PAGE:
This one is without a doubt absolutely creepy. It only just resembles a human and looks like a person wearing a strange mask more than a robot. Created by a Japanese Roboticist Hiroshi Ishiguro, this communication device lacks a certain charm and appeal that most users would appreciate in a helpful tool. Needless to say, we’re left to wonder what the creator of this robot was thinking when he created this awkward alien-humanoid robot.
From the neck down, Diego-san looks like an impressive feat of engineering, with all of its many wires and inner parts available for everyone to see. Not so impressive, however, is the clay-like head that appears far too uncanny for many’s liking, and looks more like a broken baby doll head than anything else. It may have been designed to help parents better communicate with their infants, but this uncanny design is sure to leave people wanting.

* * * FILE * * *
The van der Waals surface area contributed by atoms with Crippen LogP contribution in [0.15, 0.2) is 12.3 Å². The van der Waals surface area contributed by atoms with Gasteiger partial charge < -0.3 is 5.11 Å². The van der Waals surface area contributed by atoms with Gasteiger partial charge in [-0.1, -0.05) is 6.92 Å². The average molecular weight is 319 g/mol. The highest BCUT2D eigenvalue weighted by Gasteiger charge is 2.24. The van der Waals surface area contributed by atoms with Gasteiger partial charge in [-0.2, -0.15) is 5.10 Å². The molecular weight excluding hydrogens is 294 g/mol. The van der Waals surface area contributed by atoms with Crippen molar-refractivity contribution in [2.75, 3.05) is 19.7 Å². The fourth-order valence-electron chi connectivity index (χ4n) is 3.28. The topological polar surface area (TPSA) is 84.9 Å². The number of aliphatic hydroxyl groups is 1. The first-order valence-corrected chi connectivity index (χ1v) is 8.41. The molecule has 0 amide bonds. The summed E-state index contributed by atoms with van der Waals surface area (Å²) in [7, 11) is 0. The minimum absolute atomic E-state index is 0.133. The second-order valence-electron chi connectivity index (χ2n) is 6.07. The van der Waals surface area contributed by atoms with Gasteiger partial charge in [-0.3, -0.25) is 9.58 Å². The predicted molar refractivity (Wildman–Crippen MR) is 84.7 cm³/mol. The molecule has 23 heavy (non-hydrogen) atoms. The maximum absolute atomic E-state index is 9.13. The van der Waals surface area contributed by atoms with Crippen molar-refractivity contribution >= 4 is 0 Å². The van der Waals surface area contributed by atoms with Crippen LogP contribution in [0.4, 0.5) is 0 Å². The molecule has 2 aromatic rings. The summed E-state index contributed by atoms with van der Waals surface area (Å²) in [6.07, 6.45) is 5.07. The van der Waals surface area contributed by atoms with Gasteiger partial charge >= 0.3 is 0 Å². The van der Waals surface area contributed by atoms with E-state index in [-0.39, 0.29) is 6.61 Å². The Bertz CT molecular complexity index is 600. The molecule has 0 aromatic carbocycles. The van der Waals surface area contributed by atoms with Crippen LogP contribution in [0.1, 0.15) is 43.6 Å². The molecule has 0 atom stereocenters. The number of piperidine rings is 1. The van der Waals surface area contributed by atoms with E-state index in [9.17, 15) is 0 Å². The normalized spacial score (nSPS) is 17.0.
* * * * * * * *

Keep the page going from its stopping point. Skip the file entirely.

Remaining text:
Sophia has a lot to say, and numerous appearances on TV sparking millions of views online has made this humanoid robot one of the most famous in the world. Designed by David Hanson of Hanson Robotics, Sophia displays a range of emotional expressions and is equipped with natural language processing capabilities, allowing her to have conversations on a variety of topics.
Why the Uncanny Valley Is Important to 3D Artists
We’ve touched on this a little already, and looking at examples probably makes this all the more obvious. As artists, we want people to enjoy our art and partake in our creativity, mastery, and skill. So unless your goal is to send shivers down someone’s spine, you’ll want to be aware of the uncanny valley, how to recognize it, and how to avoid it if at all possible.